Print 11 comment(s) - last by Hoser McMoose.. on Jun 28 at 4:26 PM

8GB microSDHC

4GB M2
SanDisk pushes microSDHC capacity to 8GB

SanDisk today announced that it has increased the storage capacity of its tiny flash memory cards. The company is now touting its 6GB and 8GB microSDHC cards which will be available later this year.

SanDisk notes that its 8GB microSDHC card is capable of storing up to 2,000 digital songs or up to five hours of MPEG4 video. Both cards comply with the SD 2.00 specification and are rated at SD Speed Class 4 (4MB/sec sustained writes).

"With these new cards, any mobile phone with a compatible microSDHC slot will have just as much storage as the largest-capacity iPhone," said SanDisk's Jeff Kost. "By offering capacities of 6GB and 8GB, SanDisk is poised to enable people to enjoy more photos, more map data for navigation, more videos, more games and more music, wherever they go, on any phone with a compatible microSDHC slot."

With microSDHC cards now jumping in storage capacity, the omission of a memory expansion slot on the iPhone seems even more biting -- especially considering that OS X takes up 700MB of storage space on the 4GB/8GB devices.

In addition, the company announced the availability of a new 4GB Memory Stick Micro (M2) card. The M2 cards can be used in Sony Cyber-shot and Walkman products. The 4GB M2 card will retail for $99.99.

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And SSD drives still max out at 64GB?
By awer26 on 6/27/2007 2:39:30 PM , Rating: 2
If you can make an 8GB card the size of your thumbnail, why can't they pack 50 into a 2.5" HDD shell and make a 400GB SSD drive? I know that these are much slower, but I don't think faster chips have to be physically larger (usually, smaller helps).

RE: And SSD drives still max out at 64GB?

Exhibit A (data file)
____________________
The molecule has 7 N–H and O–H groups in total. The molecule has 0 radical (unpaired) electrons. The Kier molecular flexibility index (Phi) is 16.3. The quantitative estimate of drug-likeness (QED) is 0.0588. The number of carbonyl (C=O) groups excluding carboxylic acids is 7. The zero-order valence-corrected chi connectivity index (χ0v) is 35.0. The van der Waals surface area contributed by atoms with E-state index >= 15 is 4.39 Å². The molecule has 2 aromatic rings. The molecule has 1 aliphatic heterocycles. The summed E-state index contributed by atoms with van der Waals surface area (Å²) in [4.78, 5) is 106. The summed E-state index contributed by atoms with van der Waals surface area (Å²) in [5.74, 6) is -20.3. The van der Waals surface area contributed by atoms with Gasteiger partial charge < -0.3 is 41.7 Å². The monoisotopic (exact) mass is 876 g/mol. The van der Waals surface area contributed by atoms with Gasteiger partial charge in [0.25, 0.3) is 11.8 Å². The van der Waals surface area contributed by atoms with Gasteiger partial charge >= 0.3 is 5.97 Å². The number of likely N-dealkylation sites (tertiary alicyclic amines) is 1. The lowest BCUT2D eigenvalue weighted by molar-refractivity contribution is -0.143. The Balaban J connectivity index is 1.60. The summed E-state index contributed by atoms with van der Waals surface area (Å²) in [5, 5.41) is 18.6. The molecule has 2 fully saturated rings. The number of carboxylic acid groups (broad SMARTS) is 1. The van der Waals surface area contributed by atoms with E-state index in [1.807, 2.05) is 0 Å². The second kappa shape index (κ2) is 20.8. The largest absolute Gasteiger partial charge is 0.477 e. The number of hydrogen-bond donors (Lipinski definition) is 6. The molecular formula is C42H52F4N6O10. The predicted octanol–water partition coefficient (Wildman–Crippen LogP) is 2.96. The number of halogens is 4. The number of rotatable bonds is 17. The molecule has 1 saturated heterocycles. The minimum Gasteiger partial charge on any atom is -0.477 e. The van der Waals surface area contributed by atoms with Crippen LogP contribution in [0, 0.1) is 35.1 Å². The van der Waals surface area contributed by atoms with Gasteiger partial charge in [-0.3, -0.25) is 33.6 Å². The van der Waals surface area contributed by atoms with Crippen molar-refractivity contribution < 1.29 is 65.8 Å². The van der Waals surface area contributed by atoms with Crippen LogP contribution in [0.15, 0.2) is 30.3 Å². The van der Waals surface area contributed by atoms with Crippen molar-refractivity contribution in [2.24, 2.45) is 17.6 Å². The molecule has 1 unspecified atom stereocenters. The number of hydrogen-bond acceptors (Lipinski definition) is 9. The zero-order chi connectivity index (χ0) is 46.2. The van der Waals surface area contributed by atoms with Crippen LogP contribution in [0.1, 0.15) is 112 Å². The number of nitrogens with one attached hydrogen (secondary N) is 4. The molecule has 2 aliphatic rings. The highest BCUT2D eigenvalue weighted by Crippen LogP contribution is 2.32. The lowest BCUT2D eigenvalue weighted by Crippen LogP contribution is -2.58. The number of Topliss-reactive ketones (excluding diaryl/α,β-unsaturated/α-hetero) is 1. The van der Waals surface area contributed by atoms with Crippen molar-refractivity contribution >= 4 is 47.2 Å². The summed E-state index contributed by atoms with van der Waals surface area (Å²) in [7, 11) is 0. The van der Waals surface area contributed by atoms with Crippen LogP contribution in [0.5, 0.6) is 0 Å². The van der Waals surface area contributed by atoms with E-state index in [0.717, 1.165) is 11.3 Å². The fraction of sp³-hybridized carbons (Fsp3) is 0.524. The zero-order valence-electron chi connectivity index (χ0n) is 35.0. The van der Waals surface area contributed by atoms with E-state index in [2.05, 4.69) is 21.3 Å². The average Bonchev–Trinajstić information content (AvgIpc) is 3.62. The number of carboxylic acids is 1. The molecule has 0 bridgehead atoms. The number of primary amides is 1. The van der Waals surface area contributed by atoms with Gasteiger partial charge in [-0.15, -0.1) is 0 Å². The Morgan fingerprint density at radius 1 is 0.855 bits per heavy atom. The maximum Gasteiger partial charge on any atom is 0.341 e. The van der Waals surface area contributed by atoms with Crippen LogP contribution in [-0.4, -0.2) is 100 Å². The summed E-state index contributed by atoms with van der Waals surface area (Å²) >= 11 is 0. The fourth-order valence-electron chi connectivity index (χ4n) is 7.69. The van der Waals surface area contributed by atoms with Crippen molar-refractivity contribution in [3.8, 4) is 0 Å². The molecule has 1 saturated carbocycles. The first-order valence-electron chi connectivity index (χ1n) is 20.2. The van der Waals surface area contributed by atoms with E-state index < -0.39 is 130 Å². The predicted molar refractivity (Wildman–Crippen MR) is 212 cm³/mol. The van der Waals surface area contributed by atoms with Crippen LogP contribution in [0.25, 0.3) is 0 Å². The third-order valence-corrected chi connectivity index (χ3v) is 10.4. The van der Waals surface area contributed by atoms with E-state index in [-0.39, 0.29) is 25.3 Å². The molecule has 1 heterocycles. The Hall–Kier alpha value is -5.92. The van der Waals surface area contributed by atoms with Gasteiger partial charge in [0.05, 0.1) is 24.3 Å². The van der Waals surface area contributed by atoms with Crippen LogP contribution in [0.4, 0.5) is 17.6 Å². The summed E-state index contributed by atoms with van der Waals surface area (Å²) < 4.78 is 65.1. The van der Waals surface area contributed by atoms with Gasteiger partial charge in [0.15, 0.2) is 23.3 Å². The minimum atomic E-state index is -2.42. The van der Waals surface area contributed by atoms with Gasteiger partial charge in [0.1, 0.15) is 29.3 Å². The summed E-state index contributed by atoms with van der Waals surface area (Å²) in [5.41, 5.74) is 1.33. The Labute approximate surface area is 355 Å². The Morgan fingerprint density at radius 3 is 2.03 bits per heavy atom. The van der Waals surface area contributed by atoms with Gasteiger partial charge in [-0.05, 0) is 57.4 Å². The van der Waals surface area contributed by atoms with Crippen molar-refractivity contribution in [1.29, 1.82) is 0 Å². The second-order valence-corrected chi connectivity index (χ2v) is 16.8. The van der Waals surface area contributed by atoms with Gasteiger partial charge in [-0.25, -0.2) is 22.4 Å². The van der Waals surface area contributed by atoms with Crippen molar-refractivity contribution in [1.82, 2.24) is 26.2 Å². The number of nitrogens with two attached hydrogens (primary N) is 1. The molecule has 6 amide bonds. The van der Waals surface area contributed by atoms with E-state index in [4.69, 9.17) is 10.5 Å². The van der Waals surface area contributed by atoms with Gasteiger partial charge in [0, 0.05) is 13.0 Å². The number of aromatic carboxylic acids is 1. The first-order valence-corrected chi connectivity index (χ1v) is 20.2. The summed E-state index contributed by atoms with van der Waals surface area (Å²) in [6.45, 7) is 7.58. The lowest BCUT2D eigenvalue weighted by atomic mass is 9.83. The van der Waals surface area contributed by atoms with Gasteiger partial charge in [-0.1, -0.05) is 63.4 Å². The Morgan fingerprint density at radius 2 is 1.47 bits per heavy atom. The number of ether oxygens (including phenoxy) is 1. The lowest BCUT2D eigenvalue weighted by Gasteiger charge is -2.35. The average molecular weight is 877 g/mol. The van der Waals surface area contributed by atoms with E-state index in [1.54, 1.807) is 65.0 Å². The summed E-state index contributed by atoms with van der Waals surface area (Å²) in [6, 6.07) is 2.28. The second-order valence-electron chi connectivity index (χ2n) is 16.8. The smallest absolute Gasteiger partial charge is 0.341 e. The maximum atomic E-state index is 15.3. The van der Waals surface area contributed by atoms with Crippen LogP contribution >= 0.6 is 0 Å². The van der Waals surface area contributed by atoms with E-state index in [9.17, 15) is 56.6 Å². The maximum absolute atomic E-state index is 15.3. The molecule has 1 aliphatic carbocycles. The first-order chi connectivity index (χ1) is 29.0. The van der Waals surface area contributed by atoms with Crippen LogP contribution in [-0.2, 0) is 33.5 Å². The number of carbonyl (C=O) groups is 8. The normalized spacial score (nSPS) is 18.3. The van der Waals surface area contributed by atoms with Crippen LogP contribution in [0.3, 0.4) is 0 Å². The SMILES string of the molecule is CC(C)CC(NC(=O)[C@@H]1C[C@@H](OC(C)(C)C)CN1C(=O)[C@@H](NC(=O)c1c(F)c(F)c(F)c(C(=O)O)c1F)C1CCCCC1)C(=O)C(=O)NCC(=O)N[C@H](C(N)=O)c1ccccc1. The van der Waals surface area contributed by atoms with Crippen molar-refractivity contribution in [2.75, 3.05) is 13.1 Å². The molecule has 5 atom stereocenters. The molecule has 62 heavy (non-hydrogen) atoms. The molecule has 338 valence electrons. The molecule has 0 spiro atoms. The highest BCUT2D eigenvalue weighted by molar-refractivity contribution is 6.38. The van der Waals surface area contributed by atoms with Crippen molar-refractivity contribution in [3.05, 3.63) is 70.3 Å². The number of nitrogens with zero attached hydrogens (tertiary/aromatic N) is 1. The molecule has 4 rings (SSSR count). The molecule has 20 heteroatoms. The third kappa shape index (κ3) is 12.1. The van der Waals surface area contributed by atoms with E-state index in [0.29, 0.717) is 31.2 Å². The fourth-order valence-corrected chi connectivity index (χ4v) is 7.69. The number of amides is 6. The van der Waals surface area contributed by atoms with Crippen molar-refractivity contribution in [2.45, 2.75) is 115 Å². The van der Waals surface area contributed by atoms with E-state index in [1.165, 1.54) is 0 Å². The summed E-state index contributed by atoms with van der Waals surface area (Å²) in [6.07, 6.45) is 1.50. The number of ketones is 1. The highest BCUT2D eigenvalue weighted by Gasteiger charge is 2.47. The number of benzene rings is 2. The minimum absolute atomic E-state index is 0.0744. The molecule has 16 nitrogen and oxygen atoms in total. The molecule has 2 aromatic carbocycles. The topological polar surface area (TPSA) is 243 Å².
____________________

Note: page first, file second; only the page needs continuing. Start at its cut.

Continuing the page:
By feelingshorter on 6/27/2007 2:55:37 PM , Rating: 2
Its not about "maxing out" technology as it is about max price people are willing to pay. I am almost sure that you cannot even afford what you fathom (50x the price of one of those thing). There are other components of a laptop/desktop that are just as important that $ could be spent on.

By cheetah2k on 6/27/2007 11:51:37 PM , Rating: 2
4mb per second sustained writes for an SSD drive!... Who are you kidding?

RE: And SSD drives still max out at 64GB?
By dubldwn on 6/27/2007 2:55:51 PM , Rating: 2
why can't they pack 50 into a 2.5" HDD shell and make a 400GB SSD drive

How much do you think that would cost?

RE: And SSD drives still max out at 64GB?
By awer26 on 6/27/2007 3:12:06 PM , Rating: 2
I realize that they are still recouping their R&D costs, but there is a ton of profit being made on SSD drives. The 64GB one probably costs a few dollars to make, not $500. All new technology will cost a premium, but the companies that lower their profits early on and create larger SSD drives for the same or marginally higher price will be the ones that sell the most drives.

By TomZ on 6/27/2007 3:35:05 PM , Rating: 3
No, I think the cost is related more to the actual cost of the flash chips themselves, especially when you can amortize the R&D costs across millions of units like Samsung can with their SSDs.

By TomZ on 6/27/2007 2:58:15 PM , Rating: 3
I would guess it's more a question of total cost of the drive, rather than the ability to build it. Suppose the drive costs $5000, how many units would they sell, compared to a $500 unit? At $5000, I would guess there would be practically zero demand in the consumer space.

By zephyrprime on 6/27/2007 3:03:32 PM , Rating: 2
I think the only reason the drives max out at 64GB is because of cost. There are too few people to pay the $6612.5 it would cost to buy a 400GB drive if the price/GB were the same as the current 32GB samsung.

By the way, flash cards can be as high density as they are because the card actually consists of multiple chips stacked on top of each other.

By Hoser McMoose on 6/28/2007 4:26:44 PM , Rating: 2
Consider for a moment that these 8GB cards are likely to cost about $150 to $200. I recently paid $60 for a 2GB MicroSD card for my phone (well worth the money IMO, but certainly a bit expensive as far as flash memory goes).

Now, if you're a manufacturer, would you rather make 50 8GB cards that sell for $150 a pop ($7,500) or a single drive with all those cards packed in one that sells for under $1000 total?

"What would I do? I'd shut it down and give the money back to the shareholders." -- Michael Dell, after being asked what to do with Apple Computer in 1997
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